Jeffrey Mervis, senior correspondent for Science magazine will deliver the first keynote presentation at the Society for Scholarly Publishing (SSP)’s 39th Annual Meeting on Thursday, June 1 in Boston. Mervis is a journalist focused on the intersection of science and government policy.
Ahead of the Annual Meeting, Mervis was kind enough to sit down with us for a quick interview on what attendees can expect from his presentation.
Can you share a bit about your career journey and experience with scholarly publishing?
Mervis: I am by training a journalist, meaning that I got my experience on the job. I began with small newspapers, moved up to daily newspapers. Then I got into science journalism about 35 years ago and have been with a series of scientific publications and societies, starting with the American Psychological Association and The Scientist, which I joined as a founding news editor, and then on to Nature magazine, before I came to Science in 1993, which of course is published by AAAS.
Can you give us a quick description of what you plan to talk about during your keynote?
I’m going to be looking at the first four months of the administration of President Trump, and trying to parse what the key issues are for the scientific community. That means addressing what President Trump and his administration have done so far, including some rumors and myths about what they haven’t done, and then, to the extent possible, look at what these first few months tell us about what might come next. It’s always a danger to look too far ahead when talking about politics in Washington, so I’m going to try to stick to the facts. Obviously, this is a topic that is constantly in flux, but I’m hoping there will be enough of a calm before the next storm so that I’ll be able to make some general comments.
What role do you think scholarly publishing plays in today’s political and scientific climate?
I think it has an important role. It’s sort of a cliché to say “more important than ever,” but I think you can make a case that the ability of the scientific community to continue to function in a way that promotes transparency and openness and reproducibility has never been more important. I think those are issues that are going to be part of the public debate, both within the White House and in Congress, and I think the scientific and scientific publishing communities are going to find themselves participating in those discussions, whether they like it or not.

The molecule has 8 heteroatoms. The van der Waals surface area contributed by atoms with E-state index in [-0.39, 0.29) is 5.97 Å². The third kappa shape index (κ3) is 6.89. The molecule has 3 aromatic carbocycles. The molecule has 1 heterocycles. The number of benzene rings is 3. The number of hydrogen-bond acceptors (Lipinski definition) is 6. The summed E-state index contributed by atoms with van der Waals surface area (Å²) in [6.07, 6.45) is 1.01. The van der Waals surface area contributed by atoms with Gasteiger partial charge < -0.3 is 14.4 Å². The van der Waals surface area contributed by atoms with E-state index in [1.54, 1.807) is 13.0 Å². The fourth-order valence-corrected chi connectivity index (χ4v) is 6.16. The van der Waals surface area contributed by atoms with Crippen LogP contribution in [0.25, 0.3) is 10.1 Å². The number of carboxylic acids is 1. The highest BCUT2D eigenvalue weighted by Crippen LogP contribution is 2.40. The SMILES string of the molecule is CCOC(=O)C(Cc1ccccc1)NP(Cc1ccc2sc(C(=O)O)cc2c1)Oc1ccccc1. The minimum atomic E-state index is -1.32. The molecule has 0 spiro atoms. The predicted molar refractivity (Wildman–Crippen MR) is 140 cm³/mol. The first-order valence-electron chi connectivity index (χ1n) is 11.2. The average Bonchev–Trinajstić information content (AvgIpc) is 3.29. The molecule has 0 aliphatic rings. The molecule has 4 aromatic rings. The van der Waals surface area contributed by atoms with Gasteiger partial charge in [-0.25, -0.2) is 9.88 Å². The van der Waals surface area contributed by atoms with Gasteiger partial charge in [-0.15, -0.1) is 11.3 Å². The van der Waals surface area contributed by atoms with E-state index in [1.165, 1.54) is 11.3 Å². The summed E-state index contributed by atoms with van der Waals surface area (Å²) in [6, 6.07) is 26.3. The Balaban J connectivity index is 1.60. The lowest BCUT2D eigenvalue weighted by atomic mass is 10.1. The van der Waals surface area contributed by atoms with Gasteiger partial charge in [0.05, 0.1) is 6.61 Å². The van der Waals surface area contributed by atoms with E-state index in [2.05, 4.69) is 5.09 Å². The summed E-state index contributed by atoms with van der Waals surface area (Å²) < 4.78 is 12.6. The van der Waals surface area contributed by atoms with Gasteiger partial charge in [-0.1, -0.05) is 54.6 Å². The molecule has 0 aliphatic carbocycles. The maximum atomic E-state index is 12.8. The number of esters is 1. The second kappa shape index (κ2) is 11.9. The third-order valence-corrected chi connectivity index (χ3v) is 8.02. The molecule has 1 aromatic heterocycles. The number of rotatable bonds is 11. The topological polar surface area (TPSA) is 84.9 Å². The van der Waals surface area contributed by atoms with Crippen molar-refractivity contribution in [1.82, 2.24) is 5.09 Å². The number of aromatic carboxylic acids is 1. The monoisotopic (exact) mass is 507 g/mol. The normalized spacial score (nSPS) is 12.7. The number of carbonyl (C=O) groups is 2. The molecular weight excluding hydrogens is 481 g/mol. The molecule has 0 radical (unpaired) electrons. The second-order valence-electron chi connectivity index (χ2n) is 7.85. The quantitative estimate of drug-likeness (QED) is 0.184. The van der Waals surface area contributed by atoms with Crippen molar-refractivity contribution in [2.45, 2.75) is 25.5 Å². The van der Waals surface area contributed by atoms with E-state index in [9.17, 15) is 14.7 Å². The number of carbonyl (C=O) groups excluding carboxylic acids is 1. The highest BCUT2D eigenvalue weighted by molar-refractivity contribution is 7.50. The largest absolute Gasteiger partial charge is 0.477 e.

Do you foresee any big challenges that scholarly publishing or science will face being a part of those discussions?
The issue of reproducibility writ large is going to affect scientific publishing to a considerable extent. I think that policy makers don’t really understand the process by which research gets turned into knowledge that is disseminated to the public. That’s one issue. Another issue is, “How come the study that came out this week contradicts the study that came out last month? What’s going on here? Are we wasting taxpayer dollars? Is someone trying to pull the wool over our eyes? Does science have an agenda?” Those questions come up when legislators and policy makers don’t really understand the scientific process and the process of publishing results.
What do you hope that attendees take away from your keynote?
I hope they will have a little better understanding of what goes on in government. I try to provide information that will help people understand why an administration, why Congress, why an agency did what it just did, and how that might affect them. I hope that people will feel that they understand this relationship a little better than they did before.
What makes you excited to address the SSP attendees?
The fact that attendees are interested in hearing me talk about science policy is heartening, because I think it’s important. I also think it’s fun! I’ve done it for a long time and I enjoy it and I enjoy sharing what I’ve learned with a broader audience like yours.